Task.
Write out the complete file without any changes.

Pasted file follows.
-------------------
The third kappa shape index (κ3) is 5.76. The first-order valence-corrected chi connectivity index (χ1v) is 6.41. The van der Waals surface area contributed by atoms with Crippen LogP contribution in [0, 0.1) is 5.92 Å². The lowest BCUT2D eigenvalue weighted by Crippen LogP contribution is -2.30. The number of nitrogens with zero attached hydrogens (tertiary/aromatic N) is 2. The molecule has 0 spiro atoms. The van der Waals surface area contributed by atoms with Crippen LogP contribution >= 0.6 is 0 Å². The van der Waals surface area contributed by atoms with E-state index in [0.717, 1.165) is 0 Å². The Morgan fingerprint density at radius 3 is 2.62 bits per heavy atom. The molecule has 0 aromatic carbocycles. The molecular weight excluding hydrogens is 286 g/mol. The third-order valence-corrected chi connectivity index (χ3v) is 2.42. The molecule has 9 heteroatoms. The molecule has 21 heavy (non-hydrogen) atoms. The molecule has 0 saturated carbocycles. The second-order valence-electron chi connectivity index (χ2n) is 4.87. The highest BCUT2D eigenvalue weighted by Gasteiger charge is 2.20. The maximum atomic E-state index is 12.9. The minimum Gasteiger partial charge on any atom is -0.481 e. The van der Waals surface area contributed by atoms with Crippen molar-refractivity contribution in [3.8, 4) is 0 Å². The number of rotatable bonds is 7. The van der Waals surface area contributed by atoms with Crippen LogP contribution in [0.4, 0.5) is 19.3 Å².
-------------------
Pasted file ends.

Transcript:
The third kappa shape index (κ3) is 5.76. The first-order valence-corrected chi connectivity index (χ1v) is 6.41. The van der Waals surface area contributed by atoms with Crippen LogP contribution in [0, 0.1) is 5.92 Å². The lowest BCUT2D eigenvalue weighted by Crippen LogP contribution is -2.30. The number of nitrogens with zero attached hydrogens (tertiary/aromatic N) is 2. The molecule has 0 spiro atoms. The van der Waals surface area contributed by atoms with Crippen LogP contribution >= 0.6 is 0 Å². The van der Waals surface area contributed by atoms with E-state index in [0.717, 1.165) is 0 Å². The Morgan fingerprint density at radius 3 is 2.62 bits per heavy atom. The molecule has 0 aromatic carbocycles. The molecular weight excluding hydrogens is 286 g/mol. The third-order valence-corrected chi connectivity index (χ3v) is 2.42. The molecule has 9 heteroatoms. The molecule has 21 heavy (non-hydrogen) atoms. The molecule has 0 saturated carbocycles. The second-order valence-electron chi connectivity index (χ2n) is 4.87. The highest BCUT2D eigenvalue weighted by Gasteiger charge is 2.20. The maximum atomic E-state index is 12.9. The minimum Gasteiger partial charge on any atom is -0.481 e. The van der Waals surface area contributed by atoms with Crippen molar-refractivity contribution in [3.8, 4) is 0 Å². The number of rotatable bonds is 7. The van der Waals surface area contributed by atoms with Crippen LogP contribution in [0.4, 0.5) is 19.3 Å².